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were a few technical things I would have done differently,"
says director Blake Middleton after the show. "But I think
it's a damn good play, and no one ever does it. It's kind of an
it goes in Westwood-upon-Avon, where nearly 390 years after his
death The Bard is indeed alive and well.
it's on small stages around campus with the 10-year-old Shakespeare
Reading and Performing Group — an ever-changing collection
of students, staff and alumni from diverse, mostly non-theater backgrounds
(Middleton is a biomedical researcher), who share a passion for
the works of William Shakespeare — or in classrooms with leading
Shakespeare scholars or in performance spaces in the theater department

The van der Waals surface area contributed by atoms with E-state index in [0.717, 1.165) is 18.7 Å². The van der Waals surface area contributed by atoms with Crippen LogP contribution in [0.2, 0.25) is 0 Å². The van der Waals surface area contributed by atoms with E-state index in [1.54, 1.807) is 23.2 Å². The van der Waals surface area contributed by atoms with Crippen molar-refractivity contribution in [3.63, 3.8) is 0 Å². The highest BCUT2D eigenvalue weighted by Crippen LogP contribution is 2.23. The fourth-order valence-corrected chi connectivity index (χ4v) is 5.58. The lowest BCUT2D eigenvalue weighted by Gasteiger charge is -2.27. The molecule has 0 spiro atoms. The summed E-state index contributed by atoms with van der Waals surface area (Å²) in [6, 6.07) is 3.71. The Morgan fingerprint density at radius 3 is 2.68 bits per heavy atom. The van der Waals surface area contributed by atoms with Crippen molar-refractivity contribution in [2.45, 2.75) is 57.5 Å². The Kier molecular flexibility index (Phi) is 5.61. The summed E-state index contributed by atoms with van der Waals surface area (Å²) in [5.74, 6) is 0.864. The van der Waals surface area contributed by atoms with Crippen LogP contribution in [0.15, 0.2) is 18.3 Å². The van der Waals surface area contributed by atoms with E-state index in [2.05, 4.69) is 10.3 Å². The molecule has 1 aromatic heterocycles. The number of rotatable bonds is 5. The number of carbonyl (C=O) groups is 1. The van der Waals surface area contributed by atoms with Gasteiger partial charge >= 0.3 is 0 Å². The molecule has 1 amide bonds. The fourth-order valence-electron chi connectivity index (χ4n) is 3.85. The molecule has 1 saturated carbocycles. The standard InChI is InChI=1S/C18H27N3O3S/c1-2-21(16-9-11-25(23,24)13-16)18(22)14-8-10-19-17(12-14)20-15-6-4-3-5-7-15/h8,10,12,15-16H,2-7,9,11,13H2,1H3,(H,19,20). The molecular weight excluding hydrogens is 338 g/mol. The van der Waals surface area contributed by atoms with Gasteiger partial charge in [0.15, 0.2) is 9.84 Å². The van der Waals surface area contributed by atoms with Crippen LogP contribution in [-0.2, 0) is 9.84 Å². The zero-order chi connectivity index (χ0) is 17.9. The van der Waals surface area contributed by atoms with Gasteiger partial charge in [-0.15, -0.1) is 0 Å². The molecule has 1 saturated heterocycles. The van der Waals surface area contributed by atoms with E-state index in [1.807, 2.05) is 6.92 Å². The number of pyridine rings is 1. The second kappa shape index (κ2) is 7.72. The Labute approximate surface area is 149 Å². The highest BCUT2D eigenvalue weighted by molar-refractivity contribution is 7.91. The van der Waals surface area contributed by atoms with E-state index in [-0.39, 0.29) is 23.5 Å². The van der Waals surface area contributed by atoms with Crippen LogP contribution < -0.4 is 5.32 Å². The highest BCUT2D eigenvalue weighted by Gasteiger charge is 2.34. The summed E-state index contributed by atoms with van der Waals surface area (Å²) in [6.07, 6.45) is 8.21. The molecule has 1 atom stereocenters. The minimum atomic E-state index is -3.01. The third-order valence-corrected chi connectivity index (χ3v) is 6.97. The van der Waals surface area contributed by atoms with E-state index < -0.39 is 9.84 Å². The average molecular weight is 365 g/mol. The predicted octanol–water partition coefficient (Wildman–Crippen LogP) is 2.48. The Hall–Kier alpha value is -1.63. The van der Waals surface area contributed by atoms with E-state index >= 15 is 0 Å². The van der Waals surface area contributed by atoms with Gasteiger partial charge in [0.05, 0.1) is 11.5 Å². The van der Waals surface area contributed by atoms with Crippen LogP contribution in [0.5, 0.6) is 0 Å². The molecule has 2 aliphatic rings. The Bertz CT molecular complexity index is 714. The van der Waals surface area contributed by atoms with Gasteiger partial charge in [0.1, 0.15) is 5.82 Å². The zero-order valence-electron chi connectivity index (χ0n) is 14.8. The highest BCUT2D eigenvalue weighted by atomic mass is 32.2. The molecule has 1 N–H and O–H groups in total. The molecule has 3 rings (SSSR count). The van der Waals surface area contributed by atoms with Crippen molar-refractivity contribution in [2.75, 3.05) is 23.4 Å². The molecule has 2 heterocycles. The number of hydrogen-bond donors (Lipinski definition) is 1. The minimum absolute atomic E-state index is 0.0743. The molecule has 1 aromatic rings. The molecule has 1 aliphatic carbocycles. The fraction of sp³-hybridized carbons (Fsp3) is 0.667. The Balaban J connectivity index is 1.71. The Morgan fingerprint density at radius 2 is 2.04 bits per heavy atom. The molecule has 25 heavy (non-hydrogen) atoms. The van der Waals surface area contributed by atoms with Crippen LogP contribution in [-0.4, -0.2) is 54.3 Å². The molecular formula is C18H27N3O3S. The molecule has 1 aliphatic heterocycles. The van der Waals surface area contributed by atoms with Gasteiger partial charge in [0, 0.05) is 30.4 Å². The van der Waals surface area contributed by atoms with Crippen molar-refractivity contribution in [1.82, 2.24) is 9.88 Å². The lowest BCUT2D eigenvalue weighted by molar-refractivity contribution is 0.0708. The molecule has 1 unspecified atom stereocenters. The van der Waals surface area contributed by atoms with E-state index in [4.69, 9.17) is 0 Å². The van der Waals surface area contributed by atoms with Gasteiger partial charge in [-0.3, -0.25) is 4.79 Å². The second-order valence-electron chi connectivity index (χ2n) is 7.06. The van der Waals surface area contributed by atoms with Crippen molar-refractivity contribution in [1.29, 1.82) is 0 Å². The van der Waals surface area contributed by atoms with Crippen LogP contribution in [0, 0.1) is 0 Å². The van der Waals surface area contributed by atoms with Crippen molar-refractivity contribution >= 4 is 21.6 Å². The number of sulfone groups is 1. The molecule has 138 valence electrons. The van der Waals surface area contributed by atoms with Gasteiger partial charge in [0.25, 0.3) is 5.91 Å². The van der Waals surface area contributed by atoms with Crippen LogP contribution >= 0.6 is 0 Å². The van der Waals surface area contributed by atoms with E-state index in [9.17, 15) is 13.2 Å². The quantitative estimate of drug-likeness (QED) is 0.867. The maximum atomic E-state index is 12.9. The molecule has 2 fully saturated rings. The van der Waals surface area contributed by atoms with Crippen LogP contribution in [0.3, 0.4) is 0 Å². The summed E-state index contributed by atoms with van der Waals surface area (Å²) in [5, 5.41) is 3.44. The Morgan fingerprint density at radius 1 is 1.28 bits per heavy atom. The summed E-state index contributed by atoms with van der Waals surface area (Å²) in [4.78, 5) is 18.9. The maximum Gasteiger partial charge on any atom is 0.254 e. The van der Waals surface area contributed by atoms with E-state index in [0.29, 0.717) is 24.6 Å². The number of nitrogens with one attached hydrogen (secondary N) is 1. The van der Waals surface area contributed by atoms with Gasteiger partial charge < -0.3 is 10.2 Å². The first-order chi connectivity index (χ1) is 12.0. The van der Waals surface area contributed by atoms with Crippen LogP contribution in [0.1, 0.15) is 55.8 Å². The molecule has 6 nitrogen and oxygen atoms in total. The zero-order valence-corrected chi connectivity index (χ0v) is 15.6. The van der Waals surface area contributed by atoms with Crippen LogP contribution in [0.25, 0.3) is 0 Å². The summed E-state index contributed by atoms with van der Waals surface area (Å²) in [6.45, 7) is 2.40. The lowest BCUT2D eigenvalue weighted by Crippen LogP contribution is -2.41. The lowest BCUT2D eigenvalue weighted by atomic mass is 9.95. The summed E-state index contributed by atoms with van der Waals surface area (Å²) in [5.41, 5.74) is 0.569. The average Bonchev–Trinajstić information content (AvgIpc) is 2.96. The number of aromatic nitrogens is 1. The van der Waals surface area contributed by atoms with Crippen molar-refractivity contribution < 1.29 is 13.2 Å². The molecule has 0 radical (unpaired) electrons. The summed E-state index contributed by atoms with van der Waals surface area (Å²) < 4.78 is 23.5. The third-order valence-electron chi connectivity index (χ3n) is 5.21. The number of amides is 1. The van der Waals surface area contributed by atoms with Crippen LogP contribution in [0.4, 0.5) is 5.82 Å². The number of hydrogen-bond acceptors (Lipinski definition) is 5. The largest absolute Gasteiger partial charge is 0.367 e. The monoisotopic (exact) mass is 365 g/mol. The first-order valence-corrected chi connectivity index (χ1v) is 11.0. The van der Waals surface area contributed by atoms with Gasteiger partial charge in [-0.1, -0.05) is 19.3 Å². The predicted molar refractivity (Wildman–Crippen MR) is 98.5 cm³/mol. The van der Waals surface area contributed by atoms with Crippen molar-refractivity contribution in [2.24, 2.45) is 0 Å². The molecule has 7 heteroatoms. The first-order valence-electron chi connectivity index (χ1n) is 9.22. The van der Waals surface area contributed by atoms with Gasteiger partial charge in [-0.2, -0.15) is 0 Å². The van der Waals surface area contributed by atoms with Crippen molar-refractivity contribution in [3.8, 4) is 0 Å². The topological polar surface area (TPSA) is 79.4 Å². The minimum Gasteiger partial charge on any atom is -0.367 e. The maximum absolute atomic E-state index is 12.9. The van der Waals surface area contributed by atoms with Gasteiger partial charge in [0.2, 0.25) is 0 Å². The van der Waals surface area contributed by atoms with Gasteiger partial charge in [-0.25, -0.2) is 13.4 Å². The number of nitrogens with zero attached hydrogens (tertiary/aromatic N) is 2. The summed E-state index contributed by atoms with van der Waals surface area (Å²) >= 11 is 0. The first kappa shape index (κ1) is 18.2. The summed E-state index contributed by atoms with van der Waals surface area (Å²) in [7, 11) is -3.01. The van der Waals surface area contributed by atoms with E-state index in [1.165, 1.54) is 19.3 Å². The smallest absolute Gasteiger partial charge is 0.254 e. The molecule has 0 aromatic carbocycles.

or in symposia, tours or lectures, UCLA these days is rich in Elizabethan
is it still so important to focus the spotlight on a 439-year-old
English poet and playwright? What is it about Shakespeare that drives
such continuing ardor?
answer depends to some extent on whom you ask. In Shakespeare's
plays, Visiting Professor of Theater Milan Dragicevich '79 finds
"fantastic feasts of language" that, when combined with
his simple, powerful stories, "have never been re-created."
For Professor of English Stephen Dickey, it is because "Shakespeare
is the central figure in Western aesthetic culture
of the realm. Even people who don't know Shakespeare know